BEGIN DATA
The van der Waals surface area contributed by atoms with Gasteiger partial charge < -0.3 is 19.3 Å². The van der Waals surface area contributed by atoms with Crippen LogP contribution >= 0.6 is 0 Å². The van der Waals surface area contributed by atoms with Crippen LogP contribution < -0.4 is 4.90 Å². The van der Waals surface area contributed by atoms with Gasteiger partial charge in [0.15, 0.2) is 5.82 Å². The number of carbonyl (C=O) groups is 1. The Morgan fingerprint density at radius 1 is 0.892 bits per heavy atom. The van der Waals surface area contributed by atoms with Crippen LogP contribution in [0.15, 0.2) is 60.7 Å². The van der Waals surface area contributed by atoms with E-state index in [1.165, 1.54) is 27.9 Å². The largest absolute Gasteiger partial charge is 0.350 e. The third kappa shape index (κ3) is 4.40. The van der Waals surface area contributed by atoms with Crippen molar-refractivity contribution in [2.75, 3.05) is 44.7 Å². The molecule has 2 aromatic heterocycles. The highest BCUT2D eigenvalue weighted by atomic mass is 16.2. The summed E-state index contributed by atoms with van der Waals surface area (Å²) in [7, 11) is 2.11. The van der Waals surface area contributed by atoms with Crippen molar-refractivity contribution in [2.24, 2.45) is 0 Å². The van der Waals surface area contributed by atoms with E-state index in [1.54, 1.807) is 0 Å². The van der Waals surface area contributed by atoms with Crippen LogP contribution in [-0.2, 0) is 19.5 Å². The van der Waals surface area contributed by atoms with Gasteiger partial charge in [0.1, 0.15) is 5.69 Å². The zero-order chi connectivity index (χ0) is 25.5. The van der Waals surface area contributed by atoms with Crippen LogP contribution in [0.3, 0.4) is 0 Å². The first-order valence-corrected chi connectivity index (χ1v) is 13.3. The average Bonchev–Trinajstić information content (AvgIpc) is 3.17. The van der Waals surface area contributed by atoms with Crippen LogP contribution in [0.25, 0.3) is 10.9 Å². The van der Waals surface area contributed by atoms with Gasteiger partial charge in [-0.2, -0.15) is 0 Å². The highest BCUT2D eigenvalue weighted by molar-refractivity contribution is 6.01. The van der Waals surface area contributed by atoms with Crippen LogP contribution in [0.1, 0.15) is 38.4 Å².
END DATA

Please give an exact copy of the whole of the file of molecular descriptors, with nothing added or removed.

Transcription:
The van der Waals surface area contributed by atoms with Gasteiger partial charge < -0.3 is 19.3 Å². The van der Waals surface area contributed by atoms with Crippen LogP contribution >= 0.6 is 0 Å². The van der Waals surface area contributed by atoms with Crippen LogP contribution < -0.4 is 4.90 Å². The van der Waals surface area contributed by atoms with Gasteiger partial charge in [0.15, 0.2) is 5.82 Å². The number of carbonyl (C=O) groups is 1. The Morgan fingerprint density at radius 1 is 0.892 bits per heavy atom. The van der Waals surface area contributed by atoms with Crippen LogP contribution in [0.15, 0.2) is 60.7 Å². The van der Waals surface area contributed by atoms with E-state index in [1.165, 1.54) is 27.9 Å². The largest absolute Gasteiger partial charge is 0.350 e. The third kappa shape index (κ3) is 4.40. The van der Waals surface area contributed by atoms with Crippen molar-refractivity contribution in [2.75, 3.05) is 44.7 Å². The molecule has 2 aromatic heterocycles. The highest BCUT2D eigenvalue weighted by atomic mass is 16.2. The summed E-state index contributed by atoms with van der Waals surface area (Å²) in [7, 11) is 2.11. The van der Waals surface area contributed by atoms with Crippen molar-refractivity contribution in [2.24, 2.45) is 0 Å². The van der Waals surface area contributed by atoms with E-state index in [1.54, 1.807) is 0 Å². The van der Waals surface area contributed by atoms with Crippen LogP contribution in [-0.2, 0) is 19.5 Å². The van der Waals surface area contributed by atoms with Gasteiger partial charge in [0.1, 0.15) is 5.69 Å². The zero-order chi connectivity index (χ0) is 25.5. The van der Waals surface area contributed by atoms with Crippen LogP contribution in [0.3, 0.4) is 0 Å². The first-order valence-corrected chi connectivity index (χ1v) is 13.3. The average Bonchev–Trinajstić information content (AvgIpc) is 3.17. The van der Waals surface area contributed by atoms with Crippen LogP contribution in [0.25, 0.3) is 10.9 Å². The van der Waals surface area contributed by atoms with Gasteiger partial charge in [-0.2, -0.15) is 0 Å². The highest BCUT2D eigenvalue weighted by molar-refractivity contribution is 6.01. The van der Waals surface area contributed by atoms with Crippen LogP contribution in [0.1, 0.15) is 38.4 Å².